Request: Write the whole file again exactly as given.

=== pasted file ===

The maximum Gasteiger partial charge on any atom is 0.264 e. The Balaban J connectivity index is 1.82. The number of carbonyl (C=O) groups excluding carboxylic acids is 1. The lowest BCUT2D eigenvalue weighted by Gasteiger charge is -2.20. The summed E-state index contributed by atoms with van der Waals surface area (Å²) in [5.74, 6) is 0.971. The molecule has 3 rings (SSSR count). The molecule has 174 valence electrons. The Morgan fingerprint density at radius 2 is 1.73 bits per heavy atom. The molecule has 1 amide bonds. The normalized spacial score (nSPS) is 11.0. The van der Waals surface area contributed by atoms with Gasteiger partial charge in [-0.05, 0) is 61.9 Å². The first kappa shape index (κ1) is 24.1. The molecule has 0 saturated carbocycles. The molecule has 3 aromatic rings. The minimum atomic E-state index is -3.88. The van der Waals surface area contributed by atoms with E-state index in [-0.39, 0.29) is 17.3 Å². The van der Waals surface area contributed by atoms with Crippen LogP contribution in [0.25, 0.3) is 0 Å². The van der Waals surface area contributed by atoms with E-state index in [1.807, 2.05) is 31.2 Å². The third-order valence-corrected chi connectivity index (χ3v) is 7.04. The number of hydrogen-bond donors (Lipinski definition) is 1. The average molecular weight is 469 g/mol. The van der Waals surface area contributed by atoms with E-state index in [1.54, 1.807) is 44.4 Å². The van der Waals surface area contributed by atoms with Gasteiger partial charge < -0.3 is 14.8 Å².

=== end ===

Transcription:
The maximum Gasteiger partial charge on any atom is 0.264 e. The Balaban J connectivity index is 1.82. The number of carbonyl (C=O) groups excluding carboxylic acids is 1. The lowest BCUT2D eigenvalue weighted by Gasteiger charge is -2.20. The summed E-state index contributed by atoms with van der Waals surface area (Å²) in [5.74, 6) is 0.971. The molecule has 3 rings (SSSR count). The molecule has 174 valence electrons. The Morgan fingerprint density at radius 2 is 1.73 bits per heavy atom. The molecule has 1 amide bonds. The normalized spacial score (nSPS) is 11.0. The van der Waals surface area contributed by atoms with Gasteiger partial charge in [-0.05, 0) is 61.9 Å². The first kappa shape index (κ1) is 24.1. The molecule has 0 saturated carbocycles. The molecule has 3 aromatic rings. The minimum atomic E-state index is -3.88. The van der Waals surface area contributed by atoms with E-state index in [-0.39, 0.29) is 17.3 Å². The van der Waals surface area contributed by atoms with Crippen LogP contribution in [0.25, 0.3) is 0 Å². The van der Waals surface area contributed by atoms with E-state index in [1.807, 2.05) is 31.2 Å². The third-order valence-corrected chi connectivity index (χ3v) is 7.04. The number of hydrogen-bond donors (Lipinski definition) is 1. The average molecular weight is 469 g/mol. The van der Waals surface area contributed by atoms with E-state index in [1.54, 1.807) is 44.4 Å². The van der Waals surface area contributed by atoms with Gasteiger partial charge < -0.3 is 14.8 Å².